Help with Thévenin and Norton equivalent circuits

Discussion in 'Homework Help' started by phusion9, Jul 10, 2008.

  1. phusion9

    Thread Starter New Member

    Jul 10, 2008
    3
    0
    I'm having some issues with these two exercises about Thevenin and Norton equivalent circuits with dependent voltages.

    1) Determine the equivalent Thevenin Circuit seen by the terminals a-b

    [​IMG]

    So first thing, I apply KVL:

    V1-10*I1+I1*R1+I1*R2=0 \Leftrightarrow I1 = -1 A
    V1 + R2*I1 - Vth = 0 \Leftrightarrow Vth = 10 V
    (Vth = Vab)

    All fine. But now to determine the Rth I would need to know the Isc, the current in short circuit that passes through a and b.

    [​IMG]

    Again I try to apply KVL

    -10 V1 + V1 + R1*I2 + R2*I1=0

    and KCL

    Isc + I1 = I2

    Results in a equation with 2 variables I1 and Isc which I can't solve.

    -10 I1 + V1 + R1*(Isc + I1) + R2*I1 = 0

    What I am missing or doing wrong?

    2) Determine the equivalent of Thevenin and Norton seen by the terminals a-b

    [​IMG]
    I try to apply KVL and KCL.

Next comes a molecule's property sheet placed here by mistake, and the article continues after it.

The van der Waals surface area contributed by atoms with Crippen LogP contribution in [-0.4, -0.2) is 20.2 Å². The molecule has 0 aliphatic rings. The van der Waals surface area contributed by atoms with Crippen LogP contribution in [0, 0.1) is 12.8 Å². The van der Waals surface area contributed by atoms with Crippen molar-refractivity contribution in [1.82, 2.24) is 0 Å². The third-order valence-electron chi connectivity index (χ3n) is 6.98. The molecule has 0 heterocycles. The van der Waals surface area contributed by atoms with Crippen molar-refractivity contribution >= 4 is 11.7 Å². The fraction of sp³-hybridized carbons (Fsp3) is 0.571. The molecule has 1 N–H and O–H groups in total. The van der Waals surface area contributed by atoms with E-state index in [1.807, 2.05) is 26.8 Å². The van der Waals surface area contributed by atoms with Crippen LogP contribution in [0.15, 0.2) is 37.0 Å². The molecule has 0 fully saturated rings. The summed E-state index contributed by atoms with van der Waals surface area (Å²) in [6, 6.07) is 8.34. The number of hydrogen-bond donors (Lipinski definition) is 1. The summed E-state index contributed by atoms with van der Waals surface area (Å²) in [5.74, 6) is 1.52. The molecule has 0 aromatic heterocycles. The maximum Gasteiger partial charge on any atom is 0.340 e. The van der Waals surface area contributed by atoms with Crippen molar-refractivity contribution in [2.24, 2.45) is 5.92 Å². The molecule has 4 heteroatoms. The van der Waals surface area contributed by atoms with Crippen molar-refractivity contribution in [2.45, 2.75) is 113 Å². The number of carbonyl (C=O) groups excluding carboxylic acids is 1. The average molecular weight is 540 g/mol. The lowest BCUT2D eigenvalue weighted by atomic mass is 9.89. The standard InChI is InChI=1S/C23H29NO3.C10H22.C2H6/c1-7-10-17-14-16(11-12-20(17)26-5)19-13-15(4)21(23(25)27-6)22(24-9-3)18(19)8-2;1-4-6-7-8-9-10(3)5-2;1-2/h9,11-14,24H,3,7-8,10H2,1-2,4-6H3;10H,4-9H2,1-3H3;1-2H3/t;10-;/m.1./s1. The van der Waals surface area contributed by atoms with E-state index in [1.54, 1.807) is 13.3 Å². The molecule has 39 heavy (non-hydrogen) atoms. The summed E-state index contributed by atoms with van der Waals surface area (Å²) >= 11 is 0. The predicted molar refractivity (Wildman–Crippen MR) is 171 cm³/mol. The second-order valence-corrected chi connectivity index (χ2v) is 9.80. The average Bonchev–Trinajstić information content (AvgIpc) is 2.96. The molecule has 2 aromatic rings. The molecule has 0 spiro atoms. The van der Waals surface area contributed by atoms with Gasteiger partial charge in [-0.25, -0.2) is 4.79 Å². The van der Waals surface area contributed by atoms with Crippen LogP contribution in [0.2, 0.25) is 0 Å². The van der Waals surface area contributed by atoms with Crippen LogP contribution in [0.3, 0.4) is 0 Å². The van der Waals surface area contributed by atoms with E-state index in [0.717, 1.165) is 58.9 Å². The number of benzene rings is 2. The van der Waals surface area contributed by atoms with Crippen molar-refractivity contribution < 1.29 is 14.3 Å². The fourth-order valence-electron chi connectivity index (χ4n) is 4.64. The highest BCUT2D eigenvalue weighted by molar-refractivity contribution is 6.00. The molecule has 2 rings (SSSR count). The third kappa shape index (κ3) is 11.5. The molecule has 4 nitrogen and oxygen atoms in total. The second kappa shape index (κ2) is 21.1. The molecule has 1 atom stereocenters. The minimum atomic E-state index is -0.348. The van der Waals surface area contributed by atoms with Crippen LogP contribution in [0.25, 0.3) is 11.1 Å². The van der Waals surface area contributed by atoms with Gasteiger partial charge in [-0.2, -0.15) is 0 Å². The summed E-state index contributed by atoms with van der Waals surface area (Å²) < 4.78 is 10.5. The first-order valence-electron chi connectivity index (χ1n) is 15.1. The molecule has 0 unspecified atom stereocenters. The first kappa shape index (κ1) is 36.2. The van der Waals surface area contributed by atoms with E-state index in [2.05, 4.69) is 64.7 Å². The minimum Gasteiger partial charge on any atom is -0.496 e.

I3 = Current that passes right-left through the dependent voltage 5*Ix
    IR2 = Current that passes down-up through the resistance R2

    Ix = I1+IR2+I2

    5*Ix-Ix*R1-IR2*R2=0 \Leftrightarrow Ix = (-R2*I1-R2*I2) / (5-R1-R2) = 5.45 A

    With Ix I determine IR2= -9.55 A

    The Vth or Vab would be IR2*R2 = -38.2 V which is wrong.

    What am I doing wrong?
    How would I then determine the IN?
    Should I try to apply the sobreposition theorem and to the first exercise as well?

    (IN = Current equivalent of Norton, short circuit)

    By the way the solution is:
    1) Vth = 10 V; Rth = 16 ohm
    2) Vth = 48.571 V; IN=8 A; Rth=RN= 3.238 ohm
     
    Last edited: Jul 10, 2008
  2. blurium

    Member

    Jul 9, 2008
    18
    0
    For the first question, why dont you try writing a second KVL for example:
    10*I1=R1*I2
     
  3. phusion9

    Thread Starter New Member

    Jul 10, 2008
    3
    0
    Yea I was missing that simple KVL loop... Thank you
    So the solution for Isc would be:

    V1=R2*I1
    10*I1=R1*I2
    Results in
    I1= 1.25 A
    I2 = 0.625 A
    Isc (down-up) + I2 = I1 \Leftrightarrow Isc=0.625 A

    Vth/Isc = 16 ohm (correct)

    Would you take a look to the second exercise as well?
     
  4. phusion9

    Thread Starter New Member

    Jul 10, 2008
    3
    0
    Ok never mind I got help and finaly managed to solve it.
     
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